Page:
Teaching Candidates Aplenty, but the Jobs Are Few – NYTimes.com

Teaching Candidates Aplenty, but the Jobs Are Few – NYTimes.com.

All over the United States, the teacher education programs are under pressure because of the insufficient funds to hire newly trained teachers.  The article cited above describes the plight of graduates of teacher education programs from renowned teacher education schools in the United States, such as the Michigan State University, Teachers College Columbia University, and University of Pennsylvania.  And it is not looking good! The Michigan State University, for instance,:

…has pushed its 500 teaching graduates to look out of state. As local jobs have dried up, it started an internship program in Chicago, a four-hour drive from campus. Professors now go with students to the annual campus job fair to make sure they do not hover around the Michigan tables, but walk over to, say, North Carolina, Texas or Virginia.

Teacher education programs depend on the ability of the school systems to require completion of preservice education and to be able to hire the graduate teachers.  There  obviously is an opportunity cost for individuals who choose to enrol in longer pre-service teacher education programs. It would have made no sense for individuals to spend a good deal of their time and money on programs that promised little or no returns.  The NYT report quotes a teacher expressing exactly the same concern;

Spending $50,000 for an education you can’t use is really frustrating…I definitely miss teaching, but I felt like I had no other choice.

In developing countries, this should be even more of a problem.  Consider the case of Pakistan, where reforms in teacher education are supported by multiple bi-lateral and multi-lateral donors in the last two decades.  Currently, they are experimenting with introducing a four-year Bachelor of Education (B.Ed) programme for initial teacher preparation.   In transition to the four-year programme, a two-year Associated Degree in Education (ADE) is also introduced by several public universities.

But if you look at Pakistani situation closely, the teacher education policy appears to have been moving simultaneously in two opposite directions.  On the one hand, they are implementing several projects/programs, such as the ones I mentioned above, focused on improving the initial teacher preparation.  These programmes are accompanied by efforts to develop professional standards as well as to monitor teacher development through accreditation regimes such as the one being put in place by the country’s Higher Education Commission (HEC).   On the other hand, faced with a shrinking economy and rising debts, policy has also encouraged hiring teachers on shorter contracts. Now, why would an individual want to go through a sophisticated and longer Initial Teacher Preparation if there are no guarantees for a well paid and decent job at the end of such a long and arduous education.  Instead, why not just complete a Microsoft Certified Engineer course in less than a year and make more money!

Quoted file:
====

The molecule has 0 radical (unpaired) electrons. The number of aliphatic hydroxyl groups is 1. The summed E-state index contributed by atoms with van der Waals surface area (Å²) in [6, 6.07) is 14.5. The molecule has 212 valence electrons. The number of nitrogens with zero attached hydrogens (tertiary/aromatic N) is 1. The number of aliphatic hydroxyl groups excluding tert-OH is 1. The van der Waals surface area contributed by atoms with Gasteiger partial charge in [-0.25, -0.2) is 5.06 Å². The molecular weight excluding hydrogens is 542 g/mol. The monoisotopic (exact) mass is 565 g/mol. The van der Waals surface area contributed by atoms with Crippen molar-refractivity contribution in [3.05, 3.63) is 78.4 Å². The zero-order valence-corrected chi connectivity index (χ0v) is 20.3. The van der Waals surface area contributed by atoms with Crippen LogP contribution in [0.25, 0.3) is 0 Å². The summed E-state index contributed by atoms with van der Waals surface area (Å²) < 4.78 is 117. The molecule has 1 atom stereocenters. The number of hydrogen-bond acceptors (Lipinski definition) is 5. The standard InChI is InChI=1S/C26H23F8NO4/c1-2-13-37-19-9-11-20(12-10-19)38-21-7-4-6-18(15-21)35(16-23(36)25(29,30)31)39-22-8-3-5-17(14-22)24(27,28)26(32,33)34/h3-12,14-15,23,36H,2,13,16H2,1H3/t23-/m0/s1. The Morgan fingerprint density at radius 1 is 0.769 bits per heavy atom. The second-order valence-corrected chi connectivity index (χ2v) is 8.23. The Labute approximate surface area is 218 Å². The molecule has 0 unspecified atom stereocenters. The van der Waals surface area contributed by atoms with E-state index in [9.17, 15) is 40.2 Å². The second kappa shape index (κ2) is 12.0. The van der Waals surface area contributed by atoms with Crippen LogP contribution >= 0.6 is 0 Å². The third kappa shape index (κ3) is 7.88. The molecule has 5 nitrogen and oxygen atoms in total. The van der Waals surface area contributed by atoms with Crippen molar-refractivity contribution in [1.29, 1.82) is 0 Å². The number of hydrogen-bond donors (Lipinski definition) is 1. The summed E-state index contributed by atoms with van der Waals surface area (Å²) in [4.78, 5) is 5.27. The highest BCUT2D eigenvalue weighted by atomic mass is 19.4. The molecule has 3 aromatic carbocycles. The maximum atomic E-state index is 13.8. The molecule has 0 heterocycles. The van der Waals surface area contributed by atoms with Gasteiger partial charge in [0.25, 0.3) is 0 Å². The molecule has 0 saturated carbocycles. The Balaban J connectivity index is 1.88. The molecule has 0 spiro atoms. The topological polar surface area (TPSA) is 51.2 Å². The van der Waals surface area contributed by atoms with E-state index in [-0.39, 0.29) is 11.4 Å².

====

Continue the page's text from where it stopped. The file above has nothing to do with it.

The problems of reform in countries such as Pakistan are further compounded because of the ‘travelling reforms’ that I alluded to in an earlier post.  The suggestion for a four-year teacher education programme, for example, is modelled on similar programs in the United States, such as the one in Michigan State University.  But the sort of problems such programs can face are illustrated by the report I am using as a basis for this post.  However, none of those problems and debates surrounding them will surface in the discourse of reform in the developing countries in general.  This is so, in large part, because reforms are not introduced after a long and arduous debate about the possible alternatives, but on the basis of ‘travelling’ suggestions based on education models from elsewhere in the world.  To be sure, I am not against one or the other model of teacher education.  I am only arguing, based on this NYT report, that there may be a need for urgent [and audible] debate about reforms before a particular alternative is accepted.

Is a four-year degree program good for teacher education? Of course, as some would say, it must be great to spend more time learning the craft of teaching.  But would prospective candidates like to spend four years of their lives to enrol in such a program?  Well, no one tries to answer this question.  Can someone tell us how ‘constrained optimisation’ [also mentioned in an earlier post] on the part of potentially aspiring teachers will work in favour of [or against] a decision to enrol in longer and expensive pre-service teacher education programs.

As the NYT report suggests, the longer and expensive initial teacher preparation programs are under a great deal of pressure in the countries where they were firmly entrenched once.  However, countries like Pakistan, where the economy is already on life support, are working to switch to four-year long degree programs for  teachers.

But one of the possibly many things they are not doing by way of preparation for such programmes, is a financial analysis to help the stakeholders understand the long term financial impact of longer-duration degree programs for pre-service teacher education.

About Irfan

I am an independent researcher and blogger interested in everything under the sun, but more so in the philosophy and history of education and education reform generally, and specifically in the so-called post colonial contexts

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